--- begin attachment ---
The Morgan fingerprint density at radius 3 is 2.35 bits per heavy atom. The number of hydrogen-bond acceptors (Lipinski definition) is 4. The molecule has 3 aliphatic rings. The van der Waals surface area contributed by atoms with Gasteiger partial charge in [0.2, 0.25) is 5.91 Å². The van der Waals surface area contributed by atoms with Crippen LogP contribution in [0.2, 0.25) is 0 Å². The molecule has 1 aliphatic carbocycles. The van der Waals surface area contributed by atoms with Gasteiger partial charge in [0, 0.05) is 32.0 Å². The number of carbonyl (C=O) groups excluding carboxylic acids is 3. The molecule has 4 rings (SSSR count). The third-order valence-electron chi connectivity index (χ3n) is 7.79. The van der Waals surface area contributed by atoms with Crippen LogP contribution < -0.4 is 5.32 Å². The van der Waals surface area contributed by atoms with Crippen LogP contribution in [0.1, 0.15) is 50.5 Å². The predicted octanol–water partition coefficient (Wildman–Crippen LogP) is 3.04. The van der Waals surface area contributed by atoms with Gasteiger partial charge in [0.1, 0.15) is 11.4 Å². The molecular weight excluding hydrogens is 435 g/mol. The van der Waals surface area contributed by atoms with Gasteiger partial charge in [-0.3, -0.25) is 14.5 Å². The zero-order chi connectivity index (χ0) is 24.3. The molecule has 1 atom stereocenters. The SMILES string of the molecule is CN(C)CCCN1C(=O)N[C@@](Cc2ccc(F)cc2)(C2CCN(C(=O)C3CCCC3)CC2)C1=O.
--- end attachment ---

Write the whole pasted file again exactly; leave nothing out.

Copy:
The Morgan fingerprint density at radius 3 is 2.35 bits per heavy atom. The number of hydrogen-bond acceptors (Lipinski definition) is 4. The molecule has 3 aliphatic rings. The van der Waals surface area contributed by atoms with Gasteiger partial charge in [0.2, 0.25) is 5.91 Å². The van der Waals surface area contributed by atoms with Crippen LogP contribution in [0.2, 0.25) is 0 Å². The molecule has 1 aliphatic carbocycles. The van der Waals surface area contributed by atoms with Gasteiger partial charge in [0, 0.05) is 32.0 Å². The number of carbonyl (C=O) groups excluding carboxylic acids is 3. The molecule has 4 rings (SSSR count). The third-order valence-electron chi connectivity index (χ3n) is 7.79. The van der Waals surface area contributed by atoms with Crippen LogP contribution < -0.4 is 5.32 Å². The van der Waals surface area contributed by atoms with Crippen LogP contribution in [0.1, 0.15) is 50.5 Å². The predicted octanol–water partition coefficient (Wildman–Crippen LogP) is 3.04. The van der Waals surface area contributed by atoms with Gasteiger partial charge in [0.1, 0.15) is 11.4 Å². The molecular weight excluding hydrogens is 435 g/mol. The van der Waals surface area contributed by atoms with Gasteiger partial charge in [-0.3, -0.25) is 14.5 Å². The zero-order chi connectivity index (χ0) is 24.3. The molecule has 1 atom stereocenters. The SMILES string of the molecule is CN(C)CCCN1C(=O)N[C@@](Cc2ccc(F)cc2)(C2CCN(C(=O)C3CCCC3)CC2)C1=O.